mutations remains poorly defined, as only few patients with clear disease-causing genotypes have been reported. Some phenotypic variability has been described (i.e., variable presence and degrees of dementia, behavior disorders, visual hallucinations, l
-dopa responsiveness, and disease progression). Our proband resembles indeed the previously reported PARK9 cases, and his phenotype is compatible with the clinical diagnosis of KRS. The sub-continuous mini-myoclonus present in the lower facial muscles is reminiscent of the facial–faucial–finger mini-myoclonus described in the original KRS patients [2
] and other PARK9 cases [3
]. Remarkably, the younger brother, apart from a moderate cognitive deficit, remains otherwise asymptomatic at the age of 31 years, and only the neurological examination revealed a mild pyramidal–extra-pyramidal involvement. This marked phenotypic variability has not been previously described in patients with identical PARK9 mutations. It could be the result of the action of genetic or environmental modifiers, or both. An aggravating effect for the perinatal brain sufferance in the proband could not be excluded; however, the severity of his phenotype is similar to that in the other PARK9 patients, and therefore, a protective effect in the proband’s brother appears more likely. Mutations in the other known genes for early-onset PD (apart from the FBXO7
heterozygous mutation) were excluded in the proband, and therefore they cannot play a role as aggravating factors. Environmental factors could include the role of some cations, according to the evidence that the ATP13A2 protein is involved in their transport from the cytosol to the lysosomal lumen [10
]. However, the blood levels of manganese, cadmium, nickel, and selenium were normal in both sibs. Furthermore, the siblings have been living with their parents in the same place, being likely exposed to the same environment.
In both sibs, the brain MRI showed diffuse brain atrophy, more marked in the proband, and the DaTSCAN SPECT showed marked nigrostriatal dopaminergic defects, again more marked in the proband, and similar to those reported in advanced idiopathic PD. The neurophysiologic investigation confirmed the involvement of the pyramidal tract and showed the normality of the large myelinated peripheral fibers and of the somatosensory system.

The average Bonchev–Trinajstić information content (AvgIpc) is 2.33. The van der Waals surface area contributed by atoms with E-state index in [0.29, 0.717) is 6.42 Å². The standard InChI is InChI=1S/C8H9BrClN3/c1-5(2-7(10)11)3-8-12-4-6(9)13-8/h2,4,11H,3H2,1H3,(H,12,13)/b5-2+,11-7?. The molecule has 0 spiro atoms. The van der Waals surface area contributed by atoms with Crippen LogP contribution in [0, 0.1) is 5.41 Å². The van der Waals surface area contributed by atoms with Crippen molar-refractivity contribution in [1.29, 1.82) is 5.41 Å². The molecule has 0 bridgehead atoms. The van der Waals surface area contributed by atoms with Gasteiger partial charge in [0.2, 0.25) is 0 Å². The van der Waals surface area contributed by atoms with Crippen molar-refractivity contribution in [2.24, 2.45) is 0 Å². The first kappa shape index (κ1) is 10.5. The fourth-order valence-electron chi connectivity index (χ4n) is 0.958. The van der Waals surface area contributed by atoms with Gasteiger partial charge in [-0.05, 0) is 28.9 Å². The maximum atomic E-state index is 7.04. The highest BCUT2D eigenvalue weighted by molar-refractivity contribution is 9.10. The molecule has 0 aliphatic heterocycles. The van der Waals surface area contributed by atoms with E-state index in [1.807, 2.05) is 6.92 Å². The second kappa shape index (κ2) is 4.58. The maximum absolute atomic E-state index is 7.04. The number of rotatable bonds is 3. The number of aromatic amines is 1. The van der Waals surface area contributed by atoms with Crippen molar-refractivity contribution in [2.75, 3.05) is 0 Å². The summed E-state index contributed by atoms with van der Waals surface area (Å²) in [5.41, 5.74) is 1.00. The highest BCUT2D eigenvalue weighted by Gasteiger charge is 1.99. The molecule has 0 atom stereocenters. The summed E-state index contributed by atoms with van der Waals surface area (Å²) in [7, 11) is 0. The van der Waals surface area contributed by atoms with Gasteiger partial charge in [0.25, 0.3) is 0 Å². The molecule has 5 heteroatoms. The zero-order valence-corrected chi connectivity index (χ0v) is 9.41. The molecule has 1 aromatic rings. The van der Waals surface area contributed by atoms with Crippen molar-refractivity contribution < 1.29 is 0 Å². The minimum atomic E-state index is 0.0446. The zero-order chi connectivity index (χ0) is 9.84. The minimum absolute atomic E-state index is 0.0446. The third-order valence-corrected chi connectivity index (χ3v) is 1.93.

Recently, hypointense signals in the basal ganglia in MRI T2*-weighted scans, suggesting iron accumulation, have been reported in a patient with homozygous PARK9 mutation [6
]. Based on this finding, it has been suggested to classify PARK9 within the neurodegenerations with brain iron accumulation [6
]. The MRI studies in other previously reported PARK9 cases did not include T2*-weighted scans [2
] and were therefore inconclusive concerning the iron accumulation. Using a comprehensive MRI protocol that includes T2*-weighted scans, we did not find evidence of metal accumulation in the basal ganglia of both sibs reported here. Brain metal accumulation seems therefore not a constant feature in PARK9, even after three decades of disease course. Perhaps brain metal accumulation occurs in the cases with ATP13A2
mutations leading to the most severe loss of protein function, such as that present in the patient reported elsewhere [6
] (p.Thr367ArgfsX29, causing frameshift and protein truncation), while in some patients with missense mutations a residual protein function is retained and brain metal accumulation does not occur.
In conclusion, this family, the third reported with homozygous PARK9 mutations and the first with mutations in two genes for atypical juvenile parkinsonism, illustrates that PARK9-linked disease might display wide intra-familial clinical variability and present with milder phenotypes, suggesting the existence of strong, still unknown, modifiers.